“Advisers advise, ministers decide.”

“Advisers advise, ministers decide.”
This guiding principle of Margaret Thatcher which was articulated during a discussion around economic policy in a very different era, has been recalled in the British press in recent days. 
Many years on and the question of who calls the shots has come to the fore like never before, as authorities take extraordinary measures to deal with the coronavirus crisis. 
Here, like almost everywhere, huge decisions are being directed by teams of experts.
The Taoiseach and the Minister for Health in particular have made a virtue of being lead almost entirely by scientists and senior medics – namely the Chief Medical Officer, Dr Tony Holohan and the National Public Health Emergency Team (NPHET). 
Ahead of the announcement of steps to ease restrictions made on Friday evening, Minister Simon Harris told the Dáil that those measures would be “grounded in public health” and nothing else. 
His comments came after some tensions in cabinet where ministers sought to assert the need for other imperatives – social, economic and political – to form part of the overall considerations. 
There are very significant benefits to taking life and death decisions out of the hands of politicians who might risk tainting them with either ideological beliefs or their own political needs. It also helps to build trust and a common sense of purpose. 
But at a time when the State is assuming huge powers, there are also risks in vesting power in experts who are eminently qualified but are ultimately not answerable to the public in the same way politicians are.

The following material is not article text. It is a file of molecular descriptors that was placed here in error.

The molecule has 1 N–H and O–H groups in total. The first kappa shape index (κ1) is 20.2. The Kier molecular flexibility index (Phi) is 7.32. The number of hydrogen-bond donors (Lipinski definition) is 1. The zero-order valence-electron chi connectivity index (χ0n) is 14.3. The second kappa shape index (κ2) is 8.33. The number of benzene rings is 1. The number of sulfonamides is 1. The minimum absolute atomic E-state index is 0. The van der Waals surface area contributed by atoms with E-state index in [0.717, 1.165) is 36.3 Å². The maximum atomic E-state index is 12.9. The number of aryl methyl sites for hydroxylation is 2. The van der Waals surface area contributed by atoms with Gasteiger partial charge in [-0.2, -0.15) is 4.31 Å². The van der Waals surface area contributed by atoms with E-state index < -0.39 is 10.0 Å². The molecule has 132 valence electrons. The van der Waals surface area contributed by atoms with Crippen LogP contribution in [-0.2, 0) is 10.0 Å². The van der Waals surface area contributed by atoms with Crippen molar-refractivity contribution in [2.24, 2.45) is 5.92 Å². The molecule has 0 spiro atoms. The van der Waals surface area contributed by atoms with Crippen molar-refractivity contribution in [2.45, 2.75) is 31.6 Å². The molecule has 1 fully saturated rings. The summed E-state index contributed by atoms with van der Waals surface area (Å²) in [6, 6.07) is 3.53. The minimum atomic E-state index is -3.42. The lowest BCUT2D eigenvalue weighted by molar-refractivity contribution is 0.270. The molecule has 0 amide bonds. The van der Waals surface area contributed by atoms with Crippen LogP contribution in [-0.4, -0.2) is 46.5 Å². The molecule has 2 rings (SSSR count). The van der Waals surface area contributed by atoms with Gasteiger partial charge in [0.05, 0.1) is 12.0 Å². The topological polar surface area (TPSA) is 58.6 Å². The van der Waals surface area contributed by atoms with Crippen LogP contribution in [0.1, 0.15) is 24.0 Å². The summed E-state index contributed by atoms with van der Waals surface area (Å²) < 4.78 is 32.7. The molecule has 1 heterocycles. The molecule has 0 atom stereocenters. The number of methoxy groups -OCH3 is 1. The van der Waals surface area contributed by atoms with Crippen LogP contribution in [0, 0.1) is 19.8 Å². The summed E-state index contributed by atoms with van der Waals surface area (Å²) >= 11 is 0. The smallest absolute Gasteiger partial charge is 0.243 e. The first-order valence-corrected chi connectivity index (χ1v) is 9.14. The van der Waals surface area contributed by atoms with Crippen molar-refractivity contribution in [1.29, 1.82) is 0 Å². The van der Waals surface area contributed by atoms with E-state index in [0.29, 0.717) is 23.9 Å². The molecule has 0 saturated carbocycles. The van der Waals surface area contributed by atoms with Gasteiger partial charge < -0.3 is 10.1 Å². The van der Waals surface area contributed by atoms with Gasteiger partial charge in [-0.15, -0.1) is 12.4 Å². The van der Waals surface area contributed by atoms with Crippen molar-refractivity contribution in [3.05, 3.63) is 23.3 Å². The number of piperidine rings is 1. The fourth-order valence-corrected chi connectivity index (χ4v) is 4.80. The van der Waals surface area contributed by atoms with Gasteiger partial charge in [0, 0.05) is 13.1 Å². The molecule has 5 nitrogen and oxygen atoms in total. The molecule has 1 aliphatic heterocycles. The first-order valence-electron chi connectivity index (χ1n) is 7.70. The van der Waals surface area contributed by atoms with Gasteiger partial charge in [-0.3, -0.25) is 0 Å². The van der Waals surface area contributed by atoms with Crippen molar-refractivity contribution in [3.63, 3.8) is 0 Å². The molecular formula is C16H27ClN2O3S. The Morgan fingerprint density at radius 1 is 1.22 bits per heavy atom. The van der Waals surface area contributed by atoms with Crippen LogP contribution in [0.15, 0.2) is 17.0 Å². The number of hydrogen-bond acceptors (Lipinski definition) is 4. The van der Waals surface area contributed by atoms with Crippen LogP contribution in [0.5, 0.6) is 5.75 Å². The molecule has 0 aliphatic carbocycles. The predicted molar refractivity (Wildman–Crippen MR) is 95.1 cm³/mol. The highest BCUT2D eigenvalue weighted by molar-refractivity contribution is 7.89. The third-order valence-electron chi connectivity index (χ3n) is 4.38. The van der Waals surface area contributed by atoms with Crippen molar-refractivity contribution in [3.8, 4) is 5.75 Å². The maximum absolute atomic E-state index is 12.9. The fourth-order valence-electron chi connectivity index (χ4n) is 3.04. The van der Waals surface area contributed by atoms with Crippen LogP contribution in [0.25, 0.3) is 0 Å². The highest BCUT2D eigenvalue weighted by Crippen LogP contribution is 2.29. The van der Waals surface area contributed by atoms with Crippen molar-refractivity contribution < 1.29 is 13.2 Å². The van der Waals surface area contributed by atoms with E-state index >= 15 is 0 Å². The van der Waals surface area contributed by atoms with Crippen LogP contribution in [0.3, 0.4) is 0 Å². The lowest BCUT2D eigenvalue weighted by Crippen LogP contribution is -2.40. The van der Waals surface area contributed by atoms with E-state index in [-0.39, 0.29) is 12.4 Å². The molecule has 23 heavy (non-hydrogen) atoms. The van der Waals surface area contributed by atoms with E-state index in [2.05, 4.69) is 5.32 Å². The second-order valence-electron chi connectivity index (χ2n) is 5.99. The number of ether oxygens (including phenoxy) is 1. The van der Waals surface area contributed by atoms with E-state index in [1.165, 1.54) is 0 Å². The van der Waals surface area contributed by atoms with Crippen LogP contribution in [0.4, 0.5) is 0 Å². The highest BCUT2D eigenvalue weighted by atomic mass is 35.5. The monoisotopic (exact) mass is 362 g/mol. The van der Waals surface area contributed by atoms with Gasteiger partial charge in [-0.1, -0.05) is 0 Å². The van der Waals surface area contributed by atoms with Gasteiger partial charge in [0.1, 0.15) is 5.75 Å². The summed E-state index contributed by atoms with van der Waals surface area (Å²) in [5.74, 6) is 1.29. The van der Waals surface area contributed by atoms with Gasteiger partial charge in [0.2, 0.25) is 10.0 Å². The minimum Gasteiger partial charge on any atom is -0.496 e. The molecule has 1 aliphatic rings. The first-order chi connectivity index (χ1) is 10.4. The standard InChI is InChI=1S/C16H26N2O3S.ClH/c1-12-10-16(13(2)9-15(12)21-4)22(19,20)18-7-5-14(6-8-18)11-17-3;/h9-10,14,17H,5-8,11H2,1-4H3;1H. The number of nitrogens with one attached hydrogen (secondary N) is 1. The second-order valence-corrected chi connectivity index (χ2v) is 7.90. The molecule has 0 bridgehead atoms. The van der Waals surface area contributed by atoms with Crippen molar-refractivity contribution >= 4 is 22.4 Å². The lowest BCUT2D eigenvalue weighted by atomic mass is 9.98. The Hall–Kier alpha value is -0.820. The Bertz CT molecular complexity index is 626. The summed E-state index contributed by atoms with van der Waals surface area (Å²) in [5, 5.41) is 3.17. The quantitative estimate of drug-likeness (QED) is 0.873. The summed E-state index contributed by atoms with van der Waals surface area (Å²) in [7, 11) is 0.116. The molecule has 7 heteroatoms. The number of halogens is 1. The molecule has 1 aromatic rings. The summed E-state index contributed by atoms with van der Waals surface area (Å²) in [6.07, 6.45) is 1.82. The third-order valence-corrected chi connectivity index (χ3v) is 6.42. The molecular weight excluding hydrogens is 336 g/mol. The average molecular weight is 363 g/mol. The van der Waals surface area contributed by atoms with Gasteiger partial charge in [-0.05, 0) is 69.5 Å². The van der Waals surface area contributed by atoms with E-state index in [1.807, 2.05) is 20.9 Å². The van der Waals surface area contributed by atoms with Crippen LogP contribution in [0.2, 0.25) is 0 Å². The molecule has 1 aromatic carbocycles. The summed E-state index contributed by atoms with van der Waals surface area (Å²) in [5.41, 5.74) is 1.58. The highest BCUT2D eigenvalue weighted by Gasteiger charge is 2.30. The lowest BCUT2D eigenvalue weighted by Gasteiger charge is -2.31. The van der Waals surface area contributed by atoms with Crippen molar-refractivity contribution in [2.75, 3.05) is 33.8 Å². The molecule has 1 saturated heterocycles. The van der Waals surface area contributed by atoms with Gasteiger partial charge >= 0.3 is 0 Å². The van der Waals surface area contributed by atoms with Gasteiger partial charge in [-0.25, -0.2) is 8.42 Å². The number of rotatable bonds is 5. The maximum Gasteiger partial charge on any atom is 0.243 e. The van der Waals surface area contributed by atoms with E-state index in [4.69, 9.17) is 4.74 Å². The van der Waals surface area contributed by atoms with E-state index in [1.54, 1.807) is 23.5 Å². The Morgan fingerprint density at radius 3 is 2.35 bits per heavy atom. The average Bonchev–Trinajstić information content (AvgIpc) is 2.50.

It is a tension that is exercising politicians in recent days. And it is a tension that can only be managed through more openness and transparency. 
The leadership of Dr Holohan and the team of around 40 experts on NPHET has been hugely significant in facilitating a remarkable degree of political consensus around the overall response to the virus 
This consensus has been evident in the once a week Dáil sittings where opposition TDs have been raising many questions about a specific element of the overall response – such as supports for businesses, testing capacity and requirements for people in nursing homes or direct provision – but are largely supportive of the Government’s overall response. 
What is also evident, however, is the growing sense among the opposition that this consensus is based on trust. Watching the hours of Dáil debate on Thursday, it was clear that the supply of trust is beginning to dry up.
There is a growing sense of frustration that decisions are being directed by a group that holds its meetings behind closed doors and appears inaccessible to most politicians.
It is not possible or TDs to submit parliamentary questions, for example. There are no committee meetings taking place that would facilitate public officials being called in to provide more information and answer questions. While Ministers take questions in the Dáil, some in cabinet are not even TDs so cannot even come in to the House. 
The Dáil itself can only facilitate up to 50 of 180 members at any one time and legal advice has been offered to the Oireachtas Business Committee that virtual sittings via videolink – as is happening in the UK – would not be constitutionally possible. (There is a possibility of this happening if members dial in from their offices within the confines of Leinster House). 
A breakdown in trust spells trouble for the unity of purpose and the shared national effort which has been a crucial ingredient in enabling measures to contain the virus, preventing deaths and ensuring hospitals have not become overburdened.